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Form 1095-C and I-9 Compliance: How to handle "mismatches" - July 26, 2016

Employers complying with the Affordable Care Act (“ACA”) by filing Form 1095-C increasingly face another question:  Are they in compliance with their I-9 obligations?

The Affordable Care Act (ACA) requires employers with 50 or more employees to provide certain employees with a Form 1095-C, a copy of which must also be provided to the IRS. This form reports the health insurance coverage offered to the employee in the prior year. It is used by the IRS to assess the employer’s compliance with the ACA’s employer shared responsibility provision, as well as to determine whether the employee qualifies for a federal subsidy for coverage purchased through the Health Insurance Marketplace. When reporting the offer of coverage, employers must list the employee’s name, birth date and Social Security Number (SSN).  Employers with self-insured plans must also provide this information for any spouse or dependents with coverage under the employer’s plan through the employee.

 

Upon receipt of the Form 1095-C, the IRS verifies whether the individual’s name and tax identification number is correct by matching it against a file containing all SSNs and all identification numbers issued by the IRS.  If a match is not found, the IRS may issue a Notice 972CG proposing the imposition of penalties for failure to timely file a correct information return.  To avoid the penalty, an employer has 45 days to respond with information or show that any failure to provide correct information is due to “reasonable cause” (rather than willful neglect) to have the penalty waived.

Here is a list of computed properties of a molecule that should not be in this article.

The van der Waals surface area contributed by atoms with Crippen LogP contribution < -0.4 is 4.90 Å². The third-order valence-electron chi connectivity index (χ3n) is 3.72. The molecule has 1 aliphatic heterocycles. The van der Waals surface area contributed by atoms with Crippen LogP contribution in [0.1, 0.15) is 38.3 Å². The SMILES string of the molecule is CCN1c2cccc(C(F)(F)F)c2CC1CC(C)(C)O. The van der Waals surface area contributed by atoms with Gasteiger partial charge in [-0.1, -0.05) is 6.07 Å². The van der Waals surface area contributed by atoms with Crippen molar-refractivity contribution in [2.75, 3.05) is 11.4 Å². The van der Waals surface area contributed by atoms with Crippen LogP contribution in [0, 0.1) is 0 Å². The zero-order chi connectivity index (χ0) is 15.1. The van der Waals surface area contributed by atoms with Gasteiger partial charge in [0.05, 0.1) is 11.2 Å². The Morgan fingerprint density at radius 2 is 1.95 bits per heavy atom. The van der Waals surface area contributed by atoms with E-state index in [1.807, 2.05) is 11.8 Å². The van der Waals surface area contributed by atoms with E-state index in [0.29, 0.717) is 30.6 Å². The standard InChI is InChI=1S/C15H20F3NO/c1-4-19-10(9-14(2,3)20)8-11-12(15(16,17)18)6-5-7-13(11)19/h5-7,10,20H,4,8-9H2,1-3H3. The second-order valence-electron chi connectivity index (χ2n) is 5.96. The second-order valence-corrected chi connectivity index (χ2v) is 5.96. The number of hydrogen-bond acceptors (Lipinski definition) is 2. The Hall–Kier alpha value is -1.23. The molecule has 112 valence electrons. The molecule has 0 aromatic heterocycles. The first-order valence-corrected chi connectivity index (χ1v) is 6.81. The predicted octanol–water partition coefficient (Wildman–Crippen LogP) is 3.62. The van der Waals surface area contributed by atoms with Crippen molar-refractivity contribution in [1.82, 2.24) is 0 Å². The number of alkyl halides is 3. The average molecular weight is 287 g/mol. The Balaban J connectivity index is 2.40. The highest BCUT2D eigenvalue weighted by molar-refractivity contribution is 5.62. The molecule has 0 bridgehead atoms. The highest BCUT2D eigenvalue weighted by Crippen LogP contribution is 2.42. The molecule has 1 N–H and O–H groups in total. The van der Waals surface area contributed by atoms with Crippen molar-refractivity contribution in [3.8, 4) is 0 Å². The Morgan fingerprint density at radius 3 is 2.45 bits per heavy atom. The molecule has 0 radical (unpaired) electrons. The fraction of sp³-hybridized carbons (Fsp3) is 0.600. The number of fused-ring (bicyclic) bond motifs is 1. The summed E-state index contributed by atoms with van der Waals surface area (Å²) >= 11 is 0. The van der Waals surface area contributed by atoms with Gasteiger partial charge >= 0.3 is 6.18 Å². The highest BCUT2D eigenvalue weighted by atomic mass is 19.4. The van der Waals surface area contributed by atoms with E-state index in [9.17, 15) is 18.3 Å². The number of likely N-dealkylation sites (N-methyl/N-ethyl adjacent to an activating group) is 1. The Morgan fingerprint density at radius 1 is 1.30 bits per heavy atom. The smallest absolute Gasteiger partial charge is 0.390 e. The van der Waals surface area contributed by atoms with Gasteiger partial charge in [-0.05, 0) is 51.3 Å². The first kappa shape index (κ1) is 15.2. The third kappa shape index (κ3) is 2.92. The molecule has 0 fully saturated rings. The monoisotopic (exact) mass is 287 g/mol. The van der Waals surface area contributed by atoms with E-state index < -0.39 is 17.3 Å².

To demonstrate “reasonable cause,” an employer must show that it acted in a “responsible manner” by following specific procedures, and that the failure was either a result of significant mitigating factors or was due to events beyond the employer’s control.  We will talk more about reasonable cause below.

 

If the employer can obtain information to correct the error, it should do so quickly. The penalty increases the longer it remains uncorrected.  Beginning with returns due in 2016, the following penalties apply for failure to timely file a correct information return:

Time of Filing

Employers with Gross Receipts of $5 Million or Less

Employers with Gross Receipts of Greater than $5 Million

Not more than 30 days late

$50 per return up to a maximum penalty of $185,000

$50 per return up to a maximum penalty of $529,500

31 days late through August 1

$100 per return up to a maximum penalty of $529,500

$100 per return up to a maximum penalty of $1,589,000

After August 1